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Graph of y=tan(x)

Sal draws the graph of the tangent function based on the unit circle definition of the function. Created by Sal Khan.

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  • male robot hal style avatar for user Marioland
    Where is Sal getting square root of 2 over 2 at ?
    (69 votes)
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    • blobby green style avatar for user David Calkins
      At that point, Sal is dealing with pi/4 or 45 degrees, which is an angle that you can know sin, cos, and tan values without having to calculate anything. 45 degrees is one of those "special" angles that it would be good to memorize or at least know how to very easily find its sin/cos/tan value without a calculator.

      If you have a right triangle where the other two angles are both 45 degrees, that means your two non-hypotenuse side lengths are going to be the same (it's an isosceles right triangle). For this "special" triangle, you can remember easily the values 1, 1, and √2. The hypotenuse will be the larger value (√2) and the other two sides will both be 1. This makes sense, especially when we plug these values into the Pythagorean theorem:

      a^2 + b^2 = c^2
      1^2 + 1^2 = (√2)^2
      1 + 1 = 2
      2 = 2

      So now we have our sides, so we can very easily find sin/cos/tan values.
      sin = O/H = 1/√2
      cos = A/H = 1/√2
      tan = O/A = 1/1 = 1

      I personally don't know why they don't like irrational numbers in the denominator of fractions, but they don't. So they usually convert that fraction (in both sin and cos) by multiplying by √2/√2:

      sin = O/H = 1/√2 = 1/√2 * √2/√2 = (1*√2) / (√2*√2) = √2/2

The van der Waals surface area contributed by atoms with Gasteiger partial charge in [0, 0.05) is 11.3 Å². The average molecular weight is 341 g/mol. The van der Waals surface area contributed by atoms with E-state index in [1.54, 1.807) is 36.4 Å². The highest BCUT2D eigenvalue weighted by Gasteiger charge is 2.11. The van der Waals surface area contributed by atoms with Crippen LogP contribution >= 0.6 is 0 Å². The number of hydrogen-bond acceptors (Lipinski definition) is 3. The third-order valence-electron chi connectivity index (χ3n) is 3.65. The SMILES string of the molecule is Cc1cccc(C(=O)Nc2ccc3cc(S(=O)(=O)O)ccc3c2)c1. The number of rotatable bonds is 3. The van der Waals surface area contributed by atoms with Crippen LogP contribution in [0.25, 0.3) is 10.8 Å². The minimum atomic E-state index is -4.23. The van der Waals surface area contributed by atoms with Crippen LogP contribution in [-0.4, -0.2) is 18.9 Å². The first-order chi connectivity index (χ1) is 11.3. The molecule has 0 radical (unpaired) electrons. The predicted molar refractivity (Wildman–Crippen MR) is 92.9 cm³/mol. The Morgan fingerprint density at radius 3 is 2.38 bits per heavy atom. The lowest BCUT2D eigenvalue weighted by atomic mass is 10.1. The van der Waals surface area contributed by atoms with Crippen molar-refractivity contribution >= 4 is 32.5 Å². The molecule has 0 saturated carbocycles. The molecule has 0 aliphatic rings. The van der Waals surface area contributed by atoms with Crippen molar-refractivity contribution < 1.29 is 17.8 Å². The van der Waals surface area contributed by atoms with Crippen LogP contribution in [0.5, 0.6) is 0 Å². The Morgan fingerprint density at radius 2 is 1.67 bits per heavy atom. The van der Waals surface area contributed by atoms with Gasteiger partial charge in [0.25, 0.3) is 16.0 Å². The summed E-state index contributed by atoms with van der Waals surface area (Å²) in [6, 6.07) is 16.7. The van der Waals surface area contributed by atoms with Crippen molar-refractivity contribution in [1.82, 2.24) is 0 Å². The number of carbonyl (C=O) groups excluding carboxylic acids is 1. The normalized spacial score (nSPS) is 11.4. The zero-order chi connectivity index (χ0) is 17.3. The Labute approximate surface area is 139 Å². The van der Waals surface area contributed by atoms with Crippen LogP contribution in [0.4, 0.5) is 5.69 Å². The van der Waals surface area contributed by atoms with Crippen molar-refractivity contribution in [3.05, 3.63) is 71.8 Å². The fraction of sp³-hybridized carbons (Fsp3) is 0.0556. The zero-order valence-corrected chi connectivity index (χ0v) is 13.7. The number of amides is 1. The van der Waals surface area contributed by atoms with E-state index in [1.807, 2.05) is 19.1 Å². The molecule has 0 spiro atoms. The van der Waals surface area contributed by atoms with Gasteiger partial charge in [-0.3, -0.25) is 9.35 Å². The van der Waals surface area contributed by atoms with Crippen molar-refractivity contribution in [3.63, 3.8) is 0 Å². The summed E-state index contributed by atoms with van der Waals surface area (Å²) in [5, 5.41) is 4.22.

cos = √2/2

      Because 45 degrees is so easy to remember, Sal just quickly wrote in that its sin and cos are √2/2. Just remember that when you're working with negative angles, the quadrant changes, and so your sign my change. sin(-45) = -√2/2
      (148 votes)
  • duskpin seedling style avatar for user Rushna ☯
    Why do you have to draw the dotted vertical lines at ?
    (15 votes)
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    • piceratops ultimate style avatar for user Ole Drews Jensen
      TAN to 90 degrees (PI/2 Radians) is 1/0, which is undefined, so you can't graph a result that's not there. You can get as close as you want to 90 degrees, as long as you don't land on it.
      Example:
      TAN (89.9999999999) ≈ 572,957,795,131
      TAN (90) = 1/0 = UNDEFINED
      TAN (90.0000000001) ≈ -572,957,795,131
      (22 votes)
  • male robot hal style avatar for user SRIVATHSAN B
    Why do we take the angle in radians and not in degrees?
    (16 votes)
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    • leafers ultimate style avatar for user Icefalcon
      Once you get to higher math, like calculus, it becomes more clear. One simple example, though, is finding arc length. If you have a 30º arc with a radius of 1, to find the arc length you convert 30º to a fraction of 180º (30/180, or 1/6) and multiply that by πr. In radians, all you have to do is multiply the radius by the arc measure. π/6 * 1 = π/6, which you would get both ways. 30º is obviously a simple example, but it still is easier to receive the angle in radians instead.